I am new to TeX, working on an iPhone/iPad app that displays pages from a collection of PDF documents. Every PDF document in the collection contains one or more math expressions. Each PDF file is fairly small, but the overall collection has thousands of files.

Using a default LaTeX configuration, each file ends up containing about 3 - 8 subsetted Postscript Type 1 fonts (Latin Modern, Computer Modern, etc.), and there is a lot of repetition of fonts from file to file.

I'm trying an experiment to see if we can decrease the overall size of the document collection (note that another obvious solution, merging the small PDF files into larger PDF files is problematic for reasons I won't go into here):

Starting with iOS 13, apps are allowed to install fonts. I may be able to decrease the size of the overall collection by not embedding any fonts in the individual PDF documents. Instead, my app would install the fonts that are needed and, hopefully, iOS' PDF display framework (PDFKit) will pick up on all fonts needed to display the PDF documents from its environment. (In the PDF spec, viewers are supposed to default to searching for fonts in the display environment if they cannot be found within the document.)

One limitation is that iOS' new font management framework only works with what Apple calls "modern" fonts: TrueType and OpenType. Several of the fonts that TeX uses by default (Computer Modern, Latin Modern, etc.) cannot be installed because they are Postscript Type 1 fonts, which Apple apparently considers to be a non-"modern" 1980's technology.

For this experiment, I created a simple test file that uses unicode-math and OpenType fonts (which required switching from using LaTeX to LuaLaTeX). I'm not sure it was necessary to use unicode-math, but it was an easy way to bring in several OpenType font packages:


Here comes a math expression:

I am running into some snags, and need help with the following questions:

Question 1: When I generate a PDF file using the source above, then look at it with the Properties/Fonts dialog in Acrobat Reader, I do see the TeXGyrePagella fonts listed, but they are described as "Type 1 (CID)". I was expecting the description to say something like "OpenType". I assume that "Type 1 (CID)" is a more specific description of one kind of OpenType font. Can anyone confirm my assumption? (See screenshot at the end of this question.)

Question 2: How can I generate a PDF file in which the fonts are not embedded at all? I see a lot of advice on tex.stackexchange about how to generate PDF files where the entire font is embedded with no subsetting, but I want to do the opposite: I don't want any fonts to be embedded.

Question 2b: Experimenting with LaTeX, I was able to eliminate some of the embedded fonts by using the \pdfcompresslevel=0 and \pdfobjcompresslevel=0 commands. What is the equivalent of these commands in the LuaLaTeX environment?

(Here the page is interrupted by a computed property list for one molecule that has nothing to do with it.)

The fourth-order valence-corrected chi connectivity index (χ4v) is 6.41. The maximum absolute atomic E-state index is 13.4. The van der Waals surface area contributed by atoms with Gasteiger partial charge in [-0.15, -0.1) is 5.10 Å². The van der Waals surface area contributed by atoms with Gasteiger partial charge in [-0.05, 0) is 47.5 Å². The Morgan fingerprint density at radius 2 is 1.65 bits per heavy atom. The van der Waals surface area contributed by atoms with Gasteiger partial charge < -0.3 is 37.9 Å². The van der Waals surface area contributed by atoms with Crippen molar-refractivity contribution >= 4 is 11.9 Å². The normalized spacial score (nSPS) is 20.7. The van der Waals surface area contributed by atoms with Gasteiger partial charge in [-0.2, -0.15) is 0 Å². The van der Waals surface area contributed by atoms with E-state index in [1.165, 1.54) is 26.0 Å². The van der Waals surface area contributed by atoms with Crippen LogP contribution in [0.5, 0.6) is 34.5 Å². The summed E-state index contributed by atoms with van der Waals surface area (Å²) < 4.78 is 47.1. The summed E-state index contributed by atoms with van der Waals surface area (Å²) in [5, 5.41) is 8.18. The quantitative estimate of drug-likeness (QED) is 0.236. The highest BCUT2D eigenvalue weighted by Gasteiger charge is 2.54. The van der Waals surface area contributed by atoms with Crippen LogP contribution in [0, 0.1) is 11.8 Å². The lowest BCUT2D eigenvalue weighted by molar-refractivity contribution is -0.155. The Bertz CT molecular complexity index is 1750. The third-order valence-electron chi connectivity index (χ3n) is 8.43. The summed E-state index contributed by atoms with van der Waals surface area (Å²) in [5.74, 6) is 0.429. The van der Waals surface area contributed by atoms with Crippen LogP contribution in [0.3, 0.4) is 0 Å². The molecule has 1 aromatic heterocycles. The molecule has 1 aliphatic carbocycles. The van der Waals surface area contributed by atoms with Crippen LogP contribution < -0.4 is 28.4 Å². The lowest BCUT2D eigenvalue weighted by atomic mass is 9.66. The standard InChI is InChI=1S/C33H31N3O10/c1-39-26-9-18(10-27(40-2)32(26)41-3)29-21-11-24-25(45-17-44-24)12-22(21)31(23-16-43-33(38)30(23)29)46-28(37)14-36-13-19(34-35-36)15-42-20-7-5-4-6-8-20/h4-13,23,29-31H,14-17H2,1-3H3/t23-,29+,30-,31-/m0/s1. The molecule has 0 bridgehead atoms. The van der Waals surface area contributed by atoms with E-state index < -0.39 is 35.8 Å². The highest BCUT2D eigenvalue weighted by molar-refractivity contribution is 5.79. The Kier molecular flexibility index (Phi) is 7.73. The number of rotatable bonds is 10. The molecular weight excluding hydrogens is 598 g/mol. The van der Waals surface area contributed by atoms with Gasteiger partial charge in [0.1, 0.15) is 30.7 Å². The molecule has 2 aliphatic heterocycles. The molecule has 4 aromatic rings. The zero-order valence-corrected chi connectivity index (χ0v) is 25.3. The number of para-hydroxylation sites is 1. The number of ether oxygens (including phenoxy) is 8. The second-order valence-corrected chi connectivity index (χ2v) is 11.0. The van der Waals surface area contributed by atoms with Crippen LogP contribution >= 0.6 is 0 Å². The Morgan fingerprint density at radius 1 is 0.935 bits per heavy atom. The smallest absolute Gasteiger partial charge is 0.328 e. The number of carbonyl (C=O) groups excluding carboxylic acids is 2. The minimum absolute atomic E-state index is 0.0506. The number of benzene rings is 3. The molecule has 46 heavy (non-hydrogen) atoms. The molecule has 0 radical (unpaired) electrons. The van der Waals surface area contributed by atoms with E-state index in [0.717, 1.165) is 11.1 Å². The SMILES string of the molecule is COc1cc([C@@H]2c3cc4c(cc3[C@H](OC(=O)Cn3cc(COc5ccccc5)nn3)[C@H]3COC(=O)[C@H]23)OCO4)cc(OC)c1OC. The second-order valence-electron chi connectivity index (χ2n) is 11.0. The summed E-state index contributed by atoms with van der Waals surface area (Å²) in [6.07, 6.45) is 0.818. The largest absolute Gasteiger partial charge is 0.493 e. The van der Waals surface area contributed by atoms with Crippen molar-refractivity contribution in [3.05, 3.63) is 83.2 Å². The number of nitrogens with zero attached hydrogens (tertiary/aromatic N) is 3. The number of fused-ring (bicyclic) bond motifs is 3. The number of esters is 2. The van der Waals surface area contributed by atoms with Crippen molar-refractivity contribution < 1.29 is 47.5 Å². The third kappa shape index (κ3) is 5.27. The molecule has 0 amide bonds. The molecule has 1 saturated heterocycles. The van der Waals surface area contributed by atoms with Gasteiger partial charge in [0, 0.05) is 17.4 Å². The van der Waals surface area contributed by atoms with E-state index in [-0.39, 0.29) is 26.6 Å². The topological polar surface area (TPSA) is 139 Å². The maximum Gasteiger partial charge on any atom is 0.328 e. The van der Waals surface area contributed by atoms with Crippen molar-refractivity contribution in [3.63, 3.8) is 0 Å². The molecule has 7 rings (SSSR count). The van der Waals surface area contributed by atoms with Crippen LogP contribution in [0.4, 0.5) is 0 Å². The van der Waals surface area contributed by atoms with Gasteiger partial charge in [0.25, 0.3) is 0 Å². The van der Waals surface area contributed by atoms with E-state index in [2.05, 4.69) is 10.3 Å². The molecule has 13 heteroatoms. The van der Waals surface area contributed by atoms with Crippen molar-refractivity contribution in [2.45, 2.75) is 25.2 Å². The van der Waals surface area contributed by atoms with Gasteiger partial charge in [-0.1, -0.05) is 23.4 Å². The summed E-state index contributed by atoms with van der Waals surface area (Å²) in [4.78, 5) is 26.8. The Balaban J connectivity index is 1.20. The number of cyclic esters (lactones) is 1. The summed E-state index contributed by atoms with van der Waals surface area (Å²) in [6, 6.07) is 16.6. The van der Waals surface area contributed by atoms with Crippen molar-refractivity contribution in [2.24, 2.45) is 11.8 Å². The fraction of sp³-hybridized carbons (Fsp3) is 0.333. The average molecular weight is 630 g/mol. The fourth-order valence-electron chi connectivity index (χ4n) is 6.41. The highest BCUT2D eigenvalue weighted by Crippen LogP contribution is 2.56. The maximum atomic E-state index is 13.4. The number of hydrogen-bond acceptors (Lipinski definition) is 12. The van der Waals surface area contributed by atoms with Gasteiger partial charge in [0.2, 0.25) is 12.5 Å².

Screenshot of Adobe Reader Properties/Fonts dialog:

1 Answer 1


Please try to restrict questions to one question in the future, but they are closely related, so I'll answer anyway.

Why is Type 1 (CID) used instead of OpenType? It is possible to directly import OpenType fonts in PDF files, but that is not done in any TeX engine I know. Instead, especially for Type 1 based OpenType fonts (typically font files ending with .otf instead of .ttf), only the actual glyph data (in CFF format (CFF is a compresssed version of Type 1)) is extracted from the OpenType file and included into the PDF file directly, without being wrapped into the OpenType structure. This is only a small subset of the information available in OpenType fonts, especially information about Ligatures/Kerning is lost. (That's mostly done for compatibility and because these information aren't necessary: All font layout/ligature/kerning stuff is already handled by TeX itself, so there is no point in adding this information.)

Can you disable font embedding? Yes, but you shouldn't. The conversion from OpenType to a pure CFF font and some other internal changes LuaTeX does to a font lead to a situation, where everything works fine if the font is embedded, but a separate font most likely wouldn't work, either because it has a different format is therefore isn't found or because some values changed and therefore the font is displayed incorrectly. Also PDF files access external OpenType fonts in another way than internal fonts and the specification leaves some aspects implementation defined, so TeX would have basically no way to reliably select the right glyph from external OpenType fonts, even if it would set everything up to use OpenType fonts directly. If you still want to try, see Force lualatex to **not embed** fonts

The LuaTeX equivalent to



\pdfvariable compresslevel=0
\pdfvariable objcompresslevel=0

but it is often better to do the same thing using l3pdf which works on almost all engines:


But disabling compression would not eliminate any embedded fonts, so I'm not sure what you are trying to archive there.

  • Thank you, Marcel. Commented Jan 31, 2020 at 23:16

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